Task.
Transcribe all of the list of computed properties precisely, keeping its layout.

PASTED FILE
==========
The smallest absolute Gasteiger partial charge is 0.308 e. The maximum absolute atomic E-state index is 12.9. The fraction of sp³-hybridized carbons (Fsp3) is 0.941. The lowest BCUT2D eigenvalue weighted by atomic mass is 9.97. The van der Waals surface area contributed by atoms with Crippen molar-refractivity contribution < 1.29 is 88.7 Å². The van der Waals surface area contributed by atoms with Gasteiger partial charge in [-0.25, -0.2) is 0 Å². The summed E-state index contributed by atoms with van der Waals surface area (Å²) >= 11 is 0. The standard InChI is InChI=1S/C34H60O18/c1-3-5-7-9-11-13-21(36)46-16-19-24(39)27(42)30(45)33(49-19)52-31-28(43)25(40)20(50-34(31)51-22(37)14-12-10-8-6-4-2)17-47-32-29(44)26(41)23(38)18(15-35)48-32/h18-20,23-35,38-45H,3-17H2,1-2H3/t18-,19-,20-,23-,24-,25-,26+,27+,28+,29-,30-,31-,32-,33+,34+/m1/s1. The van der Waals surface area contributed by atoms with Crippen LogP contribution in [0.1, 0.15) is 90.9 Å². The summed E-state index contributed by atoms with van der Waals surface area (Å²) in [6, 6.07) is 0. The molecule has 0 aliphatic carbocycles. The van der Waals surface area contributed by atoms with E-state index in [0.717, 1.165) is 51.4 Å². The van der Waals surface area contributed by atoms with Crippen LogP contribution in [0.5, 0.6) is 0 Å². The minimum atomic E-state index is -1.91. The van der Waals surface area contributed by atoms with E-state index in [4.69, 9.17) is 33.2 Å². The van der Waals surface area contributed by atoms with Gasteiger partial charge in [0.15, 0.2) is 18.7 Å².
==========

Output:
The smallest absolute Gasteiger partial charge is 0.308 e. The maximum absolute atomic E-state index is 12.9. The fraction of sp³-hybridized carbons (Fsp3) is 0.941. The lowest BCUT2D eigenvalue weighted by atomic mass is 9.97. The van der Waals surface area contributed by atoms with Crippen molar-refractivity contribution < 1.29 is 88.7 Å². The van der Waals surface area contributed by atoms with Gasteiger partial charge in [-0.25, -0.2) is 0 Å². The summed E-state index contributed by atoms with van der Waals surface area (Å²) >= 11 is 0. The standard InChI is InChI=1S/C34H60O18/c1-3-5-7-9-11-13-21(36)46-16-19-24(39)27(42)30(45)33(49-19)52-31-28(43)25(40)20(50-34(31)51-22(37)14-12-10-8-6-4-2)17-47-32-29(44)26(41)23(38)18(15-35)48-32/h18-20,23-35,38-45H,3-17H2,1-2H3/t18-,19-,20-,23-,24-,25-,26+,27+,28+,29-,30-,31-,32-,33+,34+/m1/s1. The van der Waals surface area contributed by atoms with Crippen LogP contribution in [0.1, 0.15) is 90.9 Å². The summed E-state index contributed by atoms with van der Waals surface area (Å²) in [6, 6.07) is 0. The molecule has 0 aliphatic carbocycles. The van der Waals surface area contributed by atoms with E-state index in [0.717, 1.165) is 51.4 Å². The van der Waals surface area contributed by atoms with Crippen LogP contribution in [0.5, 0.6) is 0 Å². The minimum atomic E-state index is -1.91. The van der Waals surface area contributed by atoms with E-state index in [4.69, 9.17) is 33.2 Å². The van der Waals surface area contributed by atoms with Gasteiger partial charge in [0.15, 0.2) is 18.7 Å².